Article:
New Zealand's death toll from Cyclone Gabrielle rose to nine on Saturday as clean-up continued on the nation's battered North Island and authorities worked to find missing people.
The cyclone hit New Zealand on Sunday on the uppermost region of the North Island, before tracking down the east coast, causing widespread devastation.
On Saturday, police said they were investigating a death in the hard-hit Hawke's Bay region, on the North Island's east coast, of a person "believed to have died in circumstances related to Cyclone Gabrielle", taking the death toll to nine.
Clean up from the cyclone, which cut off towns, washed away farms, bridges and livestock and inundated homes, stranding people on rooftops, continued along with efforts to located residents still missing.
Prime Minister Chris Hipkins on Friday called Gabrielle the biggest natural disaster to hit New Zealand this century, and warned that the death toll was likely to rise as crews made contact with hundreds of cut-off communities.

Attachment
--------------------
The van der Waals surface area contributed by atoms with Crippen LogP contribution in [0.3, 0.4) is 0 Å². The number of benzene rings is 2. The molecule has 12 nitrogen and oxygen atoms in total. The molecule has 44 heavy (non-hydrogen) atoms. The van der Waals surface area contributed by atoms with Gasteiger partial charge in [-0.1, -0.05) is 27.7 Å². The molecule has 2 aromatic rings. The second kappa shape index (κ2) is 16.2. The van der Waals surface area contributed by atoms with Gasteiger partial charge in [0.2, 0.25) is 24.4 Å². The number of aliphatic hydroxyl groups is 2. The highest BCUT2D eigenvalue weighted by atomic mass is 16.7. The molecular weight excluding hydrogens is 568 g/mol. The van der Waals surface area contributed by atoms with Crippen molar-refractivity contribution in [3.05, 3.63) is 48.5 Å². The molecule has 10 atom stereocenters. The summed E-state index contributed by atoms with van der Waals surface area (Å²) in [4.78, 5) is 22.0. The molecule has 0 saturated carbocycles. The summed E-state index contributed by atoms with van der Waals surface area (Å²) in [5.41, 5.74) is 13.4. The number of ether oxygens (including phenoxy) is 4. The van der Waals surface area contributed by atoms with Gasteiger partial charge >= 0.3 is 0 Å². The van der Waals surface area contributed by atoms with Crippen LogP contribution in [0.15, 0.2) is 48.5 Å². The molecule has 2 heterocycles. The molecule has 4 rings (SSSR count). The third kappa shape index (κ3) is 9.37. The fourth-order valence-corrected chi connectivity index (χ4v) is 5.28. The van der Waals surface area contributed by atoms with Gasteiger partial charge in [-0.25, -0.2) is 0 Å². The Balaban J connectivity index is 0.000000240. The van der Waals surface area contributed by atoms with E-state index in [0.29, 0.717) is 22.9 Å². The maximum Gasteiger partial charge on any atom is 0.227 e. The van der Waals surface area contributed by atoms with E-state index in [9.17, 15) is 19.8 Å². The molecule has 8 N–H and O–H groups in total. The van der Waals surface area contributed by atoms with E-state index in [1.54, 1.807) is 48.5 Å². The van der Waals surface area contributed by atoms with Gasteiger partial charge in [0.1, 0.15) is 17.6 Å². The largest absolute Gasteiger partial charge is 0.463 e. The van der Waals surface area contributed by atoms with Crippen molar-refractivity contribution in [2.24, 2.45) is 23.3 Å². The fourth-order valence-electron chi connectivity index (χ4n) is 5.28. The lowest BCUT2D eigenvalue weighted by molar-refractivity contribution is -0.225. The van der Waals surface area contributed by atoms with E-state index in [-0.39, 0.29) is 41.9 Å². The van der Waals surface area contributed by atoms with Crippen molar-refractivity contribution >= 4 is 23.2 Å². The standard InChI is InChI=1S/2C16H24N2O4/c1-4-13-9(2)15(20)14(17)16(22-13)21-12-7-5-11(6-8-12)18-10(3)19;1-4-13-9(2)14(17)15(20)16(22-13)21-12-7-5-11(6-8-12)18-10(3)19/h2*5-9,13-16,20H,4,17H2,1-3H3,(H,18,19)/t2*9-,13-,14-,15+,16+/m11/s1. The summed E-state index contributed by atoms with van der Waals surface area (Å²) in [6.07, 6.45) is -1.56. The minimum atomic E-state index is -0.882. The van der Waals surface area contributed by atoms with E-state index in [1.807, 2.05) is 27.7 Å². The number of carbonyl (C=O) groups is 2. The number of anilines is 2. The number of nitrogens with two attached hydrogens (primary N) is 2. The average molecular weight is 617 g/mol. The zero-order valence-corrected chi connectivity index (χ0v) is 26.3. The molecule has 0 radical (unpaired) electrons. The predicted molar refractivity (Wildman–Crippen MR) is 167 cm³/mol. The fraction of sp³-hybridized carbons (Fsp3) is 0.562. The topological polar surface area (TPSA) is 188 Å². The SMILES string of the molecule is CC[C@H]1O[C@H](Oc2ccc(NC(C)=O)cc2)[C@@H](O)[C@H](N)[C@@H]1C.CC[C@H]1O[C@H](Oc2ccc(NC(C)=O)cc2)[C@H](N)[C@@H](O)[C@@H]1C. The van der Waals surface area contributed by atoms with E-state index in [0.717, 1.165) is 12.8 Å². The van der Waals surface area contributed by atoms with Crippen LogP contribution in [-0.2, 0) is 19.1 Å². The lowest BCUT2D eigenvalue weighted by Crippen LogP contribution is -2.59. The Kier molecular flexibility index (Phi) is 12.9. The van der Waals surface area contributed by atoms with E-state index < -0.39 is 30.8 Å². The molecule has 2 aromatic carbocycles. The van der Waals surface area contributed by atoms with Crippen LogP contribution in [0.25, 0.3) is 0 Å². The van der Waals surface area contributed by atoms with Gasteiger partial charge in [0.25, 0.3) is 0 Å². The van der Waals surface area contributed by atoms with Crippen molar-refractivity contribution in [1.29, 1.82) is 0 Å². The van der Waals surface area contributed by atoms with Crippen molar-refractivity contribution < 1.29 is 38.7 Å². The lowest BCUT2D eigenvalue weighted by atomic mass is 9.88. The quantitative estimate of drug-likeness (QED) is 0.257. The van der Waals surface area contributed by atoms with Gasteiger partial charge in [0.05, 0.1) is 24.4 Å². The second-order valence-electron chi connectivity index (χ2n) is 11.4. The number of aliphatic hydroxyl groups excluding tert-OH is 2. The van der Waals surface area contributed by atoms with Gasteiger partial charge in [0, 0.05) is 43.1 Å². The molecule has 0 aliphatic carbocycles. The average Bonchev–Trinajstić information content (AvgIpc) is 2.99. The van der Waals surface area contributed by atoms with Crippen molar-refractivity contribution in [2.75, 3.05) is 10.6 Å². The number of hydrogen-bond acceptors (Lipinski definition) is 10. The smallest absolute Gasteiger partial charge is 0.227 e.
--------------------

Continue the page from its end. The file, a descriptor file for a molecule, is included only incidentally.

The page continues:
Just over 4,500 people as of Friday afternoon had been registered with the police as being out of touch with friends or family since the cyclone hit.
But police believe many do not have access to communication networks as thousands of properties remain without power.
Almost 2,000 people remained in evacuation centres in Hawke's Bay, while potentially up to 1,000 people in the region remained beyond the reach of emergency services, the New Zealand Herald reported.
North of Hawke's Bay, at Tairāwhiti Gisborne, the area's Civil Defence group controller Ben Green said there was "still a long way to go before everyone has been located, had their needs met and everyone's connected once again."
"We have our work cut out for us, we're focused on securing a reliable water supply, reaching isolated people and re-establishing phone and internet connections," he said.
Two temporary morgues have been set up in the Hawke's Bay region, which is largely rural but includes the towns of Napier, Hastings and Wairoa.